Ben Johnson, The White House Watch
As part of its endless quest to fundamentally transform the United States, the Obama administration is laying the intellectual groundwork for a massive new government program: moving crime-prone tenants of public housing into middle- and upper middle-class neighborhoods in the name of improving their health.
Last Thursday, the New England Journal of Medicine published a multi-year study conducted on behalf of the Department of Housing and Urban Development (HUD) researching the impact of “housing mobility” on the health of those in public housing. The project, which tracked 4,500 “very low-income” families, found that allowing the poor to move from the projects to “low-poverty neighborhoods” decreased the incidence of both disorders and improved the families’ overall health.
Upon hearing the results, HUD Secretary Shaun Donovan lamented, “Far too often we can predict a family’s overall health, even their life expectancy, by knowing their zip code.” Secretary Kathleen Sebelius of the Department of Health and Human Services (HHS) chimed in, “where you live can be critical to your health.”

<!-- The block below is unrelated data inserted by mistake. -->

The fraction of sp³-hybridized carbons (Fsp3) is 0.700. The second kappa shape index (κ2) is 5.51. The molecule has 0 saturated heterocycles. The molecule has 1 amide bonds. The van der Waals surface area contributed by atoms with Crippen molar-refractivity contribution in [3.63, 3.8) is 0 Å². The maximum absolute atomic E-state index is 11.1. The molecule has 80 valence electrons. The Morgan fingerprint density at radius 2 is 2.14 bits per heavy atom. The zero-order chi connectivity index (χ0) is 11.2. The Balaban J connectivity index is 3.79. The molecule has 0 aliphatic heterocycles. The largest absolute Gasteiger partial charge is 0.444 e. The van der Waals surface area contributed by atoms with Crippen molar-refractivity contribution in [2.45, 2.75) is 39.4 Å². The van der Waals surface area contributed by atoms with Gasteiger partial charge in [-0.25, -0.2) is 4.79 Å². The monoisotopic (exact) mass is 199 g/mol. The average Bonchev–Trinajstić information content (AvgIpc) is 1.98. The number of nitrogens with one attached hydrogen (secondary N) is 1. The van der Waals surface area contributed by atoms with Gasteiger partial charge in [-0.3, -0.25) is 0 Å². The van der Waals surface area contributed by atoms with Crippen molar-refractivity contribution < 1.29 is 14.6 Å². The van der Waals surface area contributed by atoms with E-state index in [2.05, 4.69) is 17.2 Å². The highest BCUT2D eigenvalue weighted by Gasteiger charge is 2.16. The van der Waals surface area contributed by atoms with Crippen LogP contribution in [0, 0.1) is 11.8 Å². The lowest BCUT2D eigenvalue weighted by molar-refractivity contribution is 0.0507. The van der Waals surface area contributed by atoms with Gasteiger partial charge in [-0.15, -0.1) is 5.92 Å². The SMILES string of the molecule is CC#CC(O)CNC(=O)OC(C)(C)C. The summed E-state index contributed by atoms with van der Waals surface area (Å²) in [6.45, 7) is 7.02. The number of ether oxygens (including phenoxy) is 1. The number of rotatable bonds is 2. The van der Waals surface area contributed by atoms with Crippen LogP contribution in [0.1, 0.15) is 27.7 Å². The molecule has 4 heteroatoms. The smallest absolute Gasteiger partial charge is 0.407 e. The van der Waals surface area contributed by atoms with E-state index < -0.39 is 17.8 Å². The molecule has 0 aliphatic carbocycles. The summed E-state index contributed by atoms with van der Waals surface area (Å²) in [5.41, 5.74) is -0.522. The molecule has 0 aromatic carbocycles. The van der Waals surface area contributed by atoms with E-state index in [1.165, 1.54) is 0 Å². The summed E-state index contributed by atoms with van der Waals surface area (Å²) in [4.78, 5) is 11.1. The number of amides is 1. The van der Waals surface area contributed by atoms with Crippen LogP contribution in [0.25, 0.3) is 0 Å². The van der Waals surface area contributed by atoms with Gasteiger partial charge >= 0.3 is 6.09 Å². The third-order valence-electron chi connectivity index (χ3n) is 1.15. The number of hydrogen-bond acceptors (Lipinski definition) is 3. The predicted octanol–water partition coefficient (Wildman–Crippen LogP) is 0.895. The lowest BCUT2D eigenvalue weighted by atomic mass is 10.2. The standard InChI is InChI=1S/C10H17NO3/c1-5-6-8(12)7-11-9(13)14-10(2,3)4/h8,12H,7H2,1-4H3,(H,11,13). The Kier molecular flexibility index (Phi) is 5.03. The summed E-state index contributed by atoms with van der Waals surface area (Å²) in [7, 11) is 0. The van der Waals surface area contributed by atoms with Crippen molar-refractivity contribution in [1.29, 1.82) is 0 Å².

For an administration obsessed with Nanny State health initiatives, increased welfare spending, and waging war on the affluent, the next step is not hard to anticipate. President Obama has already requested $28.6 billion for Section 8 housing vouchers in Fiscal Year 2012, fully 60 percent of HUD’s budget. Rather than spend $400 million combating inner-city “food deserts” (areas in which the average resident must drive 4.5 minutes longer to get to a supermarket than the average American), why not just move the welfare-dependent Uptown? Such a policy would achieve the dual left-wing aims of redistributing wealth from the productive to the indolent (core Republican and Democratic constituencies, respectively) and forcefully integrating well-to-do neighborhoods.
It would also expand crime, bring gangland violence into peacefully under-policed suburbs, deteriorate public safety, and increase the resentment of those whose taxes make these destructive moves possible.
Taxpayers are understandably outraged when they see welfare recipients living well on the public dime as stagnant wages trap them in underwater mortgages. As long ago as 1980, the Government Accountability Office (GAO) wrote, “The high rents and quality of [Section 8] housing invite resentment on the part of the taxpaying public who see their subsidized neighbors living in better accommodations than they themselves can afford.” The Palm Beach Post reports, “The monthly rent subsidy for local [Florida] homes is as high as $2,109 for a five-bedroom, three-bathroom home in a suburban Lake Worth gated community.” One such recipient on the opposite coast, a “Judy Doe,” confessed she rode her rental voucher out of….